Over at Red State, Leon H. Wolf called the decision “really and truly baffling to me, and infuriating besides. I understand the vast majority of cops are good at their jobs and conscientious about protecting the civil rights of citizens. But there are without a doubt bad cops who make bad decisions and when they do so from a position of authority the damage they can do is exponentially worse.”

The bipartisan disgust at the grand jury’s abdication of moral responsibility, and the growing furor among protesters across the country (already inflamed over the Ferguson grand jury’s decision a week before) suggests, like nothing else could, that the United States has hit the tipping point, finally reaching the high-water mark after which nothing stays the same. Nothing.

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THE long unwillingness to pursue indictments in such egregious cases of police misconduct points to many things in our society, first among them a willingness to turn the blind eye to such injustices, and an implicit acceptance of such state-sanctioned murders as so much collateral damage — the uncivilized “price we pay” for living in a presumably civilized society.

But the refusal to hold police accountable when they should be also stems from a simple but rarely-explored fact: No one wants to be the one to do it.

The longstanding line against indicting police officers for such actions is the result of a reluctance on the part of prosecutors and the grand juries that work on their behalf to be the one to bring an indictment against such officers. There’s an unspoken fear that, if such an indictment comes, a wave of others will follow. No city or state wants the distinction of making that kind of history. They’d rather not take the chance. To one degree or another, that cowardly, cynical calculus lies behind the exoneration of every criminal wearing a badge in this country.

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It’s also entirely possible that local grand juries may be making their decisions on indictment of criminal cops in part with the expectation that the federal government will jump in with a federal review of the cases in question — thereby freeing them to make findings that dovetail with past practice, secure in having “done right” by the police and in knowing that the burden of indicting criminal cops will be something they don’t ever have to deal with.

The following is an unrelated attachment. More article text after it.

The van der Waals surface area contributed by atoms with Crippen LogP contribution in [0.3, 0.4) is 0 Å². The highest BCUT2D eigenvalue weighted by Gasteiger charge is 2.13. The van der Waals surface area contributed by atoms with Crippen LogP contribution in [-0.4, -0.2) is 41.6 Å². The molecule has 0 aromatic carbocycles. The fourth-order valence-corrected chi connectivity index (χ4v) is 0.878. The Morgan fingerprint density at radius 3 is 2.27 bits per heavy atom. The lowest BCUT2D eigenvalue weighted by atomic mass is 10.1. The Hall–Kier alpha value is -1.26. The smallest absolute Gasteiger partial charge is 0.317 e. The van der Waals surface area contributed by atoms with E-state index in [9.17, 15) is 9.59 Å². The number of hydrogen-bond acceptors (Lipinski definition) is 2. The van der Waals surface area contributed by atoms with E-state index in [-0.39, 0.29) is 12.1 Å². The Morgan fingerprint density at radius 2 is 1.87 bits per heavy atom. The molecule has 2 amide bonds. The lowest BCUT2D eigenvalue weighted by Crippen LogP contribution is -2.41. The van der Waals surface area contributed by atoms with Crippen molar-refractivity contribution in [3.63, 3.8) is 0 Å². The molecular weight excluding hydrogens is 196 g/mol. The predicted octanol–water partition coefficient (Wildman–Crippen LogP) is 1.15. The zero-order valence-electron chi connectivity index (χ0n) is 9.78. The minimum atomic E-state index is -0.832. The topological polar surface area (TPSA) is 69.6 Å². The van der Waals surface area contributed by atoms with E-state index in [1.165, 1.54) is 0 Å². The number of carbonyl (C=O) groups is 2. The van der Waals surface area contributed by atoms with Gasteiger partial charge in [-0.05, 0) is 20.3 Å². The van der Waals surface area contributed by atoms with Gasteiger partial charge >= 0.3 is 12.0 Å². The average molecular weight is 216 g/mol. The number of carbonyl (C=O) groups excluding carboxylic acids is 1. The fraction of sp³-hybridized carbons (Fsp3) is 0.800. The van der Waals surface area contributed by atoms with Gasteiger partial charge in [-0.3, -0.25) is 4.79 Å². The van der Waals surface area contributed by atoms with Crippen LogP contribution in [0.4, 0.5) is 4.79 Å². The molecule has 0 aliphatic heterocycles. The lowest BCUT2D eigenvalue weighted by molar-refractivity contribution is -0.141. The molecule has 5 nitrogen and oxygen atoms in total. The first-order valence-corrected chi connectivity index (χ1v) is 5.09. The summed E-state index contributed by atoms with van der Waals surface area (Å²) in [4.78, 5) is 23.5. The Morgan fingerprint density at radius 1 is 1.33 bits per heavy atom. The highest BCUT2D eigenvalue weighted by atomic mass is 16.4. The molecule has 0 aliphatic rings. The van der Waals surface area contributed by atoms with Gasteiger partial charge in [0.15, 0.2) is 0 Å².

Ferguson: The St. Louis Rams 5



FIVE MEMBERS of the St. Louis Rams formed another team on Sunday. But the team that Jared Cook, Tavon Austin, Kenny Britt, Stedman Bailey and Chris Givens joined over the weekend had more than touchdowns in mind. As the nation grapples again with race and police practice — components of the Gordian knot that defines and cripples America — their action on Sunday raises questions of where the line between professional athletics and personal expression about a social wrong is really drawn, or whether that line should even exist.

Before the Rams flattened the hapless Oakland Raiders 52-0, the five Rams players sprinted from the tunnel during pregame introductions at Edward Jones Dome in St. Louis with their hands in the air in the posture of surrender, a nod to the “hands up, don't shoot” meme employed across the country by those protesting the killing of Michael Brown, an unarmed African American teenager, by former Ferguson, Mo. police officer Darren Wilson on Aug. 9.

"We kind of came collectively together and decided we wanted to do something," tight end Jared Cook told ESPN later. “We haven't been able to go down to Ferguson to do anything because we have been busy. Secondly, it's kind of dangerous down there and none of us want to get caught up in anything. So we wanted to come out and show our respect to the protests and the people who have been doing a heck of a job around the world.”

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Protests over the protests started right away. Interviewed by the Chicago Sun-Times, Mike Ditka, that leading light of social commentary, said he was said “embarrassed for the players more than anything, They want to take a political stand on this? Well, there are a lot of other things that have happened in our society that people have not stood up and disagreed about.”